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Dick Ellis Blog:
3/8/2021
DICK ELLIS Are state population numbers far understated? Wisconsin hunters took just three days to harvest 216 wolves during the February hunt, reinforcing the belief of thousands of Wisconsin sportsmen that the official stated population of 1195 wolves is significantly below the actual count. The harvest of 216 wolves is 8 percent over the harvest quota of 200 wolves unanimously voted for by the Natural Resources Board on February 15. Headi...
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Lucky applicants to begin the wolf hunt October 15

EDITOR'S ADVISORY: This news release has been updated to indicate that people who applied for a wolf license can check on their application status through the DNR Online Licensing Center. The list of successful applicants is not available on the DNR website.

MADISON – Successful applicants for Wisconsin’s 2012 inaugural wolf hunting and trapping license could receive their winner notification as early as today.

Successful applicants for Wisconsin’s 2012 inaugural wolf hunting and trapping license could receive their winner notification as early as Friday, Sept. 14. The successful 1,160 applicants were selected through a random drawing from the 20,272 people who had applied for licenses. Applicants can check to see if they were successful through the Department of Natural Resources Online Licensing Center and materials were also mailed to successful applicants Sept. 13.

License authorizations were awarded to 1,145 Wisconsin applicants and 15 out-of-state applicants; 486 hunters and trappers from out of state had applied. Most out of state winners were from Illinois (5) and Minnesota (3.)

License authorizations were awarded through a random computer selection. Hunters who were unsuccessful this year have been awarded a preference point for future drawings.

“Wisconsin’s wolf hunting and trapping season begins Oct. 15, the first such hunt in modern state history. We wish the lucky applicants a safe and rewarding season,” said Secretary Cathy Stepp. "This management hunt was made possible by a lot of hard work and dedication of staff, volunteers and partners. The wolf, once extirpated from the state, has recovered and is now being responsibly managed under state authority."

License authorizations were issued to residents of 71 Wisconsin counties and were roughly evenly spread across age groups. Of the total, 91 went to women and 1,069 to men.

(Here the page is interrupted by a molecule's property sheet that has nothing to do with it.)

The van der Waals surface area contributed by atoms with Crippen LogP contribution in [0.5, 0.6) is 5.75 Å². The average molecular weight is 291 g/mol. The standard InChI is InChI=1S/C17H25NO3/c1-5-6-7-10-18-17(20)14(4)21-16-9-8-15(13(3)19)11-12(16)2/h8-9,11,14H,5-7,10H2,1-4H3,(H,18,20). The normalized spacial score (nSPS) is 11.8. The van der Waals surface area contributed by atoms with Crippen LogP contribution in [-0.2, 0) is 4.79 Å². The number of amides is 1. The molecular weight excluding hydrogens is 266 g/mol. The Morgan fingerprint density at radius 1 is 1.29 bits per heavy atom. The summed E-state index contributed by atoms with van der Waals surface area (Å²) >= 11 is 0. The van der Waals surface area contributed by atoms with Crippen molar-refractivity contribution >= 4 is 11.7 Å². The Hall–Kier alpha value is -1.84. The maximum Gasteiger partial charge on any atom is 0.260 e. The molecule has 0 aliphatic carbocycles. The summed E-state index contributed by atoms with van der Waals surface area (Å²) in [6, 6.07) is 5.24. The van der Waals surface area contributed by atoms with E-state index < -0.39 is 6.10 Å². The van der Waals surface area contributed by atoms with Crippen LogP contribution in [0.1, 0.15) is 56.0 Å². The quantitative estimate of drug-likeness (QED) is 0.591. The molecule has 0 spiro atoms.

Successful applicants may purchase their wolf harvest license at any license sales location or online at dnr.wi.gov now or during the season. The cost is $100 for residents, and $500 for nonresidents. Successful applicants have the option of transferring their wolf harvest license to a youth or an adult who meets the eligibility requirements within 15 days of notification that they were successful in the drawing.

A wolf license authorizes both hunting and trapping. The license holder must meet the appropriate education requirements for trapping or hunting or must be participating in the Hunting Mentorship program. Successful hunters are required to tag and register their wolf. Regulations were sent to the successful applicants and are also available on DNR’s website at dnr.wi.gov, keyword search "wolf."

Ruling temporarily prevents hunting wolves with dogs, and training dogs to hunt wolves

Successful applicants are being advised that a recent judicial ruling has temporarily prevented or enjoined the use of dogs for hunting wolves, and also the use of dogs to train to hunt wolves. As a result of this ruling, the use of dogs for tracking and trailing of wolves is not authorized when hunting wolves under a wolf harvesting license. Also, the use of dogs for training to track or trail free ranging wolves is not authorized at this time. As this is a temporary injunction, it could be lifted at a future date. DNR will issue more information as it becomes available.

Harvest zone closure and quota information

Hunters are also being advised that with a new season structure, it is possible success rates may be higher than predicted and harvest quotas could be reached prior to the end of the season in some harvest zones. The wolf hunting and trapping season runs from October 15, 2012, to February 28, 2013. However, if harvest levels reach the quota for a zone, the department will enact an emergency closure in that zone. If a zone is closed, it would not take effect until at least 24 hours after the department announces the closure. Closures will be announced using the following methods:

  •   Announcement on DNR’s website at dnr.wi.gov;
  •   Recorded phone-in wolf information system;
  •   Email to anyone who subscribes to the Wolf Harvest email notification system, and
  •   Press release announcing the zone closure.

Gray wolves are protected by the Convention on the International Trade of Threatened and Endangered Species, and as a result are required to have the proper tags to leave the state or country.

Anyone seeking addition information about the hunt, or anyone who would like to receive email updates about harvest and zone information, should call the DNR Call Center at 1-888-936-7463. The Call Center is open from 7 a.m. to 10 p.m., seven days a week.

CONTACTS: Kurt Thiede, 608 266-5833; Bill Cosh, 608 267-2773